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FedEx delivery truck in fatal collision with cyclist

NBC Los Angeles reports that a 22-year-old female bicyclist was pedaling eastbound on Nutwood Avenue in Fullerton, approaching the intersection with Ladera Vista Drive. The driver of a FedEx delivery truck was traveling northbound on Ladera Vista Drive and did not see the cyclist. When the FedEx driver attempted to make a left turn onto Nutwood, the truck struck the cyclist in the intersection, killing her.

Paramedics pronounced the bicyclist dead at the scene. The intersection was closed for two hours while the Fullerton Police conducted a preliminary investigation of the truck accident. The FedEx truck driver remained at the scene and cooperated with officers.

The preliminary investigation indicates that speed was not a factor in the accident. Although it appears that the cyclist had the right of way, the police investigation continues. A Fullerton police sergeant stated that it was too early to determine the cause of the accident.

Negligence per se and liability of FedEx

Assuming that the bicyclist did have the right of way, the FedEx driver is likely liable under the legal theory of negligence per se in failing to yield the right of way before attempting to make the left turn. Negligence per se arises from a driver’s violation of a law that is designed to protect the safety of the public, such as the California traffic law requiring drivers to yield the right of way. A traffic safety violation can be offered in and of itself to prove negligence by the driver in a civil action for damages.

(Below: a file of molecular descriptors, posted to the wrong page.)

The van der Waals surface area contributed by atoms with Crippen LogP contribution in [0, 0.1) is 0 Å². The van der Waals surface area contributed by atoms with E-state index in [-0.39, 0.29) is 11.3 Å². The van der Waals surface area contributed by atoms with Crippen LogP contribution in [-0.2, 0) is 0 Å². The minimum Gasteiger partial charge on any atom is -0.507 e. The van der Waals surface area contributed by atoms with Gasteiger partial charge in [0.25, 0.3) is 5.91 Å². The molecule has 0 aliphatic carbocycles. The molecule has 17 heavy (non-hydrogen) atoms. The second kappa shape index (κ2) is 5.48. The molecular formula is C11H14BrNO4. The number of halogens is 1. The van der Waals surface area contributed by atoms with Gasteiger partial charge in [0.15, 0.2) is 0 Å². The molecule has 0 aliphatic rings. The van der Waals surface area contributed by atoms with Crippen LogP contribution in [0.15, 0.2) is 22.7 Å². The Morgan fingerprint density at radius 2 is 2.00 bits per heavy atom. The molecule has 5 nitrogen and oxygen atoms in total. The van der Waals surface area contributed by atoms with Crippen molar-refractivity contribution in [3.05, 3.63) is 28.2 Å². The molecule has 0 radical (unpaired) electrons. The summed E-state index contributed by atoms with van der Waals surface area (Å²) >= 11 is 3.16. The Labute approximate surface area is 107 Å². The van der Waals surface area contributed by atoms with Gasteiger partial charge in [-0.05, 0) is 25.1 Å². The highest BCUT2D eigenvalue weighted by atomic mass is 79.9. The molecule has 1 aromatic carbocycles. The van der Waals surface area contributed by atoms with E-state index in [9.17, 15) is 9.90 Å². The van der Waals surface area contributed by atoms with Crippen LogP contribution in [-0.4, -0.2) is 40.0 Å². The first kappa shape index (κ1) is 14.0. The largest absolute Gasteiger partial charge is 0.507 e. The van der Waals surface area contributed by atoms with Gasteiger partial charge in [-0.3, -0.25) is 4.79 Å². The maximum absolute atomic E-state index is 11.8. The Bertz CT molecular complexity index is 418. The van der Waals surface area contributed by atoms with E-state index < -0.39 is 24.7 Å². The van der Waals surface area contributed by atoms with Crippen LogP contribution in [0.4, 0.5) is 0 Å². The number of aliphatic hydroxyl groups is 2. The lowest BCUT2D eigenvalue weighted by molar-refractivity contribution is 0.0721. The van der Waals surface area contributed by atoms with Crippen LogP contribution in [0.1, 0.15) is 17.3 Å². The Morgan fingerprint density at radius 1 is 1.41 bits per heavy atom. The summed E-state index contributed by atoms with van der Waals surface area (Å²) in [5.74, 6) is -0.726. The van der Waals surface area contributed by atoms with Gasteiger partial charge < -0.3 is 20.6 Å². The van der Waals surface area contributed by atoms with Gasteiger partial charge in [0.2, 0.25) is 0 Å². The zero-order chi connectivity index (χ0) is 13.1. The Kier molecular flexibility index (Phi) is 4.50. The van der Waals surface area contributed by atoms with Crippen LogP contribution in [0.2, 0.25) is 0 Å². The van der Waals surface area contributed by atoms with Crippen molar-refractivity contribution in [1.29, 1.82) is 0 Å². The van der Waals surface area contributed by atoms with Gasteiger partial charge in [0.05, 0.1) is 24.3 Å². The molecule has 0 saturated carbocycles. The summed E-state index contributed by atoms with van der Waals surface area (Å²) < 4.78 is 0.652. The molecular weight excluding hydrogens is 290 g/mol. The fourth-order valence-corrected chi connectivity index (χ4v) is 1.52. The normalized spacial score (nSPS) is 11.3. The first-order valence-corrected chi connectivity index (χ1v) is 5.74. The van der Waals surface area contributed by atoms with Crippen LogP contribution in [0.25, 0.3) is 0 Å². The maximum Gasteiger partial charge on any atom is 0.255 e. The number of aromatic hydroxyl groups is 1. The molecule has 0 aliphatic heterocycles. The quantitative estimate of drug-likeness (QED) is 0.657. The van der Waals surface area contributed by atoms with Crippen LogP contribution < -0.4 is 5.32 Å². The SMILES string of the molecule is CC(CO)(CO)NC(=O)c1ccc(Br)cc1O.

FedEx, as the driver’s employer, would likely also be held liable for its driver’s negligence so long as the driver was making deliveries or pickups, or otherwise acting within the scope of his employment at the time of the collision.

Wrongful death and survival actions

Surviving family members of an accident victim may be able to bring a wrongful death action against the responsible parties. The relatives who may bring such an action, and the types of damages that may be recovered, are governed by the California statutes. Damages for wrongful death include economic damages, such as loss of financial support provided by the deceased, funeral and burial expenses, and the reasonable value of household services that the deceased would have provided.

Such damages also include noneconomic damages, such as the loss of the decedent’s love, companionship, comfort, care, assistance, protection, affection, society and moral support. In a case where the deceased is survived by a spouse, noneconomic damages also include the loss of the enjoyment of sexual relations. Where the deceased is survived by one or more children, noneconomic damages include the loss of the decedent’s training and guidance.

The personal representative of the deceased cyclist’s estate could also bring a separate, survival action for the fatal injuries suffered by the bicyclist. While an award of punitive damages may be sought in such an action, the California statutes specifically prohibit the recovery of damages for “pain, suffering or disfigurement.”

What if I am injured or lose a loved one in a truck accident?

As this tragic incident shows, an accident involving a truck colliding with a pedestrian, motorcyclist, or bicyclist frequently results in either death or serious injury. If you should be injured or lose a loved one in a truck accident, you should contact an experienced truck accident attorney who can obtain full and fair compensation for your injuries or loss.